Accomplishments don’t live in a vacuum. When we have achieved something, when there is a success to announce, you are almost numb to its sweetness unless it’s shared with others — unless you can revel for a few minutes in the congratulations of others. But often, our most precious moments of success come far too late for those who, in some way or another, we have always been trying to impress.
The profound effect of someone telling you that you can’t do something, that you’re not good enough, that you won’t make it, is one that ripples through time and nags at us even when we have, in fact, gotten what we set out for. A lover, a so-called friend, even a particularly callous family member can leave you feeling as though your achievements will be as much in spite of them as they are for you, and savoring it will be near-impossible if they don’t reach out and acknowledge it. We will climb mountains and cross oceans just to get the nod of approval and perhaps even a precious pat on the back from the person who told us we couldn’t. Even though we shouldn’t spend our time or energy on the people who spurn and demoralize us, their disbelief acts more as a motivator — I will graduate, I will get this job, I will buy a house. How much of our accomplishments are based, to some degree, on spite?
I recall being told by a frenemy, one I knew was no good for me, but whose approval and attention I sought with unmatched fervor — in true frenemy form, naturally — that I wouldn’t get a ‘good’ job. I hadn’t been accepted to any good schools, I was headed off to community college, and he was crystal clear in his venomous assertion that I was destined for mediocrity at best. I can’t even imagine what constituted a ‘good’ job at that point in our lives, nor if he thinks that his job right now makes the grade. But it doesn’t matter. What mattered is that, between then and now, the achievements I was proud of would not be fully realized until I got a ‘like’ from him on my delivery of the news, or he told me that he enjoyed this or that. It’s masochistic, sure, and as we are thousands of miles and emotional light years apart, his thoughts on the matter should be a non-issue for me, and yet they gnaw at me every time I reach a new step in my life. I have to prove him wrong.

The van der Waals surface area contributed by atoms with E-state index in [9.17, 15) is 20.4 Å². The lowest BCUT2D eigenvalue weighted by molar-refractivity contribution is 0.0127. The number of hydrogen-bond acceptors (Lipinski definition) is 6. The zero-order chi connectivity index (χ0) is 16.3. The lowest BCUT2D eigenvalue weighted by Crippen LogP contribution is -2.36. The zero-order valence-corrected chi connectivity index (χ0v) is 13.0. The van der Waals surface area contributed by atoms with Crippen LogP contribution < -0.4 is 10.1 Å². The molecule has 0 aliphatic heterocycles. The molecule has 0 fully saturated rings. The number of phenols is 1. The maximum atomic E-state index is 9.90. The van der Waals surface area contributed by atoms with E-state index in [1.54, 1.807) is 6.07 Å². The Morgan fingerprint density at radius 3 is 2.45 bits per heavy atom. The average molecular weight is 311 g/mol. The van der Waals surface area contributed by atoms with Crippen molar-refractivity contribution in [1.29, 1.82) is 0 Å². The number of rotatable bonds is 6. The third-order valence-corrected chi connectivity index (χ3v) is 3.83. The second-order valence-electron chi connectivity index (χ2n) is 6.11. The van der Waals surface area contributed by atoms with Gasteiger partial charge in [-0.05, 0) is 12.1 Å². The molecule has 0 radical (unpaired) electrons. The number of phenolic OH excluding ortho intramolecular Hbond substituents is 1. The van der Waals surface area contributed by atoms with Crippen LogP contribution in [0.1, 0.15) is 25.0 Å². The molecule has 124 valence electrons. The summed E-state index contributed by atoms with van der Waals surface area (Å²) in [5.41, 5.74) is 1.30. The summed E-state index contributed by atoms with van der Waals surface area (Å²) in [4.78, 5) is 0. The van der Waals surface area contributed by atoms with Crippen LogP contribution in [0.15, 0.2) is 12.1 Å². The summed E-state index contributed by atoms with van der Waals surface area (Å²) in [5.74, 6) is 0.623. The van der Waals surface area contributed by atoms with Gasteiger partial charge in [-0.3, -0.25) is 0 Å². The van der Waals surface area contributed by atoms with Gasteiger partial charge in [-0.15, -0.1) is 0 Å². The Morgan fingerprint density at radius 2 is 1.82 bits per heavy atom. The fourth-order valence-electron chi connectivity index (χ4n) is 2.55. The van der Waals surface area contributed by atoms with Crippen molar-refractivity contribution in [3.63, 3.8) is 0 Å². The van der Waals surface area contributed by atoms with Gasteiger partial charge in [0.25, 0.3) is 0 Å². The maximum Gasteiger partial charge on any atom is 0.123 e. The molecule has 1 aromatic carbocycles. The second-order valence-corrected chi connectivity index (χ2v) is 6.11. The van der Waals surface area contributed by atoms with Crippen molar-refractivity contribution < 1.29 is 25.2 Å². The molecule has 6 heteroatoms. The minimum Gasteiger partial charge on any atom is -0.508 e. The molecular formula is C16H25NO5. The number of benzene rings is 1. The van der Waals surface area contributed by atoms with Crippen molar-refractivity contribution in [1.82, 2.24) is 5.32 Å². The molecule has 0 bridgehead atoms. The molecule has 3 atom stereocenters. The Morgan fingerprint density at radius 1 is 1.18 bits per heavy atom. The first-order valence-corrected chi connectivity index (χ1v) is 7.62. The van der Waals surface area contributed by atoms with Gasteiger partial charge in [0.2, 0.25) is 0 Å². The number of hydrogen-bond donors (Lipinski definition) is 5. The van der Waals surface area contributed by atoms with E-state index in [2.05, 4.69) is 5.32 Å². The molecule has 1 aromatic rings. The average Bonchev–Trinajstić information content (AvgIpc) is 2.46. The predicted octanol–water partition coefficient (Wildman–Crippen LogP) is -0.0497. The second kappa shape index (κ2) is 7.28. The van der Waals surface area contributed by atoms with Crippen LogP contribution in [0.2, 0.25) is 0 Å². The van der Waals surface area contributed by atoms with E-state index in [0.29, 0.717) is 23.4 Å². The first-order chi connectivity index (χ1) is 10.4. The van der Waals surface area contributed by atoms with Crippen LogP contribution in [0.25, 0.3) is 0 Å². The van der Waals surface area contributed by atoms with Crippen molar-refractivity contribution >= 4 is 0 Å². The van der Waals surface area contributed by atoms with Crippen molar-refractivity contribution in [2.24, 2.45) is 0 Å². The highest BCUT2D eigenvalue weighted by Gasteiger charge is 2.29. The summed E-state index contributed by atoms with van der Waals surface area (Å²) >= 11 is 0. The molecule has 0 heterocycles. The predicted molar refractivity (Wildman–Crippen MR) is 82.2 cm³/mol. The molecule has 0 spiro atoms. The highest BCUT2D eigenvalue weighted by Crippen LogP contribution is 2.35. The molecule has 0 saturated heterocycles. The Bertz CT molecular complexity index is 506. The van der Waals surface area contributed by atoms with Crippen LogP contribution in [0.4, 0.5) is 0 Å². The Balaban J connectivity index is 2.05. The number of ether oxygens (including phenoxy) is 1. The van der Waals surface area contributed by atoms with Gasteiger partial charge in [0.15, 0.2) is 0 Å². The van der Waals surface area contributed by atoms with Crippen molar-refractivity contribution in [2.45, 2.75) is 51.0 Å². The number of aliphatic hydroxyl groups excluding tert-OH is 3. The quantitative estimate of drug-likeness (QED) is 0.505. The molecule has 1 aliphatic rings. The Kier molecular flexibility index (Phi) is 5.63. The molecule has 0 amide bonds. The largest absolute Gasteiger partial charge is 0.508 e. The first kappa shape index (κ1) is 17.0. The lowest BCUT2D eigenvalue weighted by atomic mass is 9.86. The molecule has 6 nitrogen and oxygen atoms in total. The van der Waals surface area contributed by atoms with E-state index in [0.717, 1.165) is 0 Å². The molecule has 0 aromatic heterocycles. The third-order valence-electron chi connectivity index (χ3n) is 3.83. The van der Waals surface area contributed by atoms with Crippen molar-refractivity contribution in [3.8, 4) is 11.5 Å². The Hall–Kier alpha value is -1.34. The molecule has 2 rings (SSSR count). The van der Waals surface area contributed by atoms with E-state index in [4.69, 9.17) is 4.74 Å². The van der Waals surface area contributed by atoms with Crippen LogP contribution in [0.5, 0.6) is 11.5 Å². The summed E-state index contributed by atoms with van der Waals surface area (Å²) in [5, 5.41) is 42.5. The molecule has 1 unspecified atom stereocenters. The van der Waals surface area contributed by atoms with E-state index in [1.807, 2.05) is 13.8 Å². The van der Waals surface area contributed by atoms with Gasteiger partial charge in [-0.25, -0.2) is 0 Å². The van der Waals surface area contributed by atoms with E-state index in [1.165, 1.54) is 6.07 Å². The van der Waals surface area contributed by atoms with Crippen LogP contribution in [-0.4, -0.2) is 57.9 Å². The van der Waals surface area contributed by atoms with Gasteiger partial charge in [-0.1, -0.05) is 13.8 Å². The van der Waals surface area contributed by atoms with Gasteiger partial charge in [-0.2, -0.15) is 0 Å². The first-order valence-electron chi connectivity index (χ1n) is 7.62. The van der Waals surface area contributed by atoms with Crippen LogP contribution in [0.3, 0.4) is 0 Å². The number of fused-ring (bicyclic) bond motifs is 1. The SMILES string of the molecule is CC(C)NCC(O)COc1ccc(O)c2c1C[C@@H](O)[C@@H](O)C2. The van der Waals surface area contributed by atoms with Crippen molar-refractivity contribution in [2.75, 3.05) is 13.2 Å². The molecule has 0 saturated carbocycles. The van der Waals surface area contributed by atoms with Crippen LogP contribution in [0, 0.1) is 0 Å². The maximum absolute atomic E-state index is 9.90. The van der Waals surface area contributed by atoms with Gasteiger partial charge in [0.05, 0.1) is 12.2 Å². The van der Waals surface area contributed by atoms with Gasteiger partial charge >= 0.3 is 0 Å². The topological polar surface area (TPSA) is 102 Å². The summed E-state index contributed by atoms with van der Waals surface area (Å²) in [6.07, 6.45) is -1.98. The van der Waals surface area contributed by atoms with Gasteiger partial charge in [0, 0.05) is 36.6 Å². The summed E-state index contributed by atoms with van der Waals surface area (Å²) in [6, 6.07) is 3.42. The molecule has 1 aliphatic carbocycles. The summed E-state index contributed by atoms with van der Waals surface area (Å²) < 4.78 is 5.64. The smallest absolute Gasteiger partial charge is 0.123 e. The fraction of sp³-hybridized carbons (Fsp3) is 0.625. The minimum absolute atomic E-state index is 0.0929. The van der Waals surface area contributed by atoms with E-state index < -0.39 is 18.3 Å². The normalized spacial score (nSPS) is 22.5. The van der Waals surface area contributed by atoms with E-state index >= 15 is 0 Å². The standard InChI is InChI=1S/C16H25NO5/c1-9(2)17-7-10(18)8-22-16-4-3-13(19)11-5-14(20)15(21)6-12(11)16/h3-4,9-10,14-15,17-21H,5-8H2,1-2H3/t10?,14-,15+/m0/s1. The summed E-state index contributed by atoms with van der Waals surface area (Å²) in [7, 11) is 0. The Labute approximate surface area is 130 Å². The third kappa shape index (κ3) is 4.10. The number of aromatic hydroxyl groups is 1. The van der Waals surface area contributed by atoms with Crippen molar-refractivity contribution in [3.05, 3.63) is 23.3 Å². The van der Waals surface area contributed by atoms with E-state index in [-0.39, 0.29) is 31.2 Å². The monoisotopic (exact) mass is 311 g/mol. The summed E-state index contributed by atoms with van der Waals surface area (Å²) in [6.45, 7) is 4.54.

It’s almost pitiful the way we shamelessly seek approval from every outlet we can get it — breathless calls to friends, humblebrags on social media, offhand comments that are meant to ensure delivery of your good news with a minimal amount of investment — but it seems so very natural to us. We all do this, we all want to get those pats on the back and that feeling like we’re being noticed and accepted. But I often wonder how much of those broad-sweeping announcements that accumulate ‘likes’ and comments of encouragement like gold coins are really meant to reach a precious few people. Is it worse that we feel better about our achievements when 60 people have publicly complimented it, or that we’ll completely ignore those 60 if the one person we wanted to hear from is completely silent?
When I see happy announcements from my friends and acquaintances, I always try to leave a note of encouragement. It feels insincere sometimes, and not because I don’t feel happy for them, but because it’s just something we’re required to do now. We’re all putting out our various levels of adulthood and togetherness to compare with each other, and we must then validate those steps made with the click of a mouse or a few nice words — often with minimal personal investment in this person’s life. You might have only met the girl once or twice, but hey, she’s getting married. Let her know that you think this is awesome for her. Will she care about your approval? Probably not so much as she’ll care how good it looks to have so many people complimenting her, but that’s as good a gift as you could have probably offered her, given how little you really know her. You won’t be invited to the wedding, but you’ll offer a “woo-hoo” of support on her status.
So perhaps the fervent announcement of these achievements is akin to casting the widest net possible out there, and hoping to catch the few precious fish that matter. Yes, it’s always nice to have a good haul, but at the end of the day, a few words from a near-stranger is nothing compared to finally being validated by those you long to impress in vain. To see that the person you care about has noticed, has seen what you’ve done and — begrudgingly or not — approved of it, is almost as sweet as the success itself. After all, if a tree falls in the forest and no one is there to congratulate you on chopping it with such ease, did it make a sound?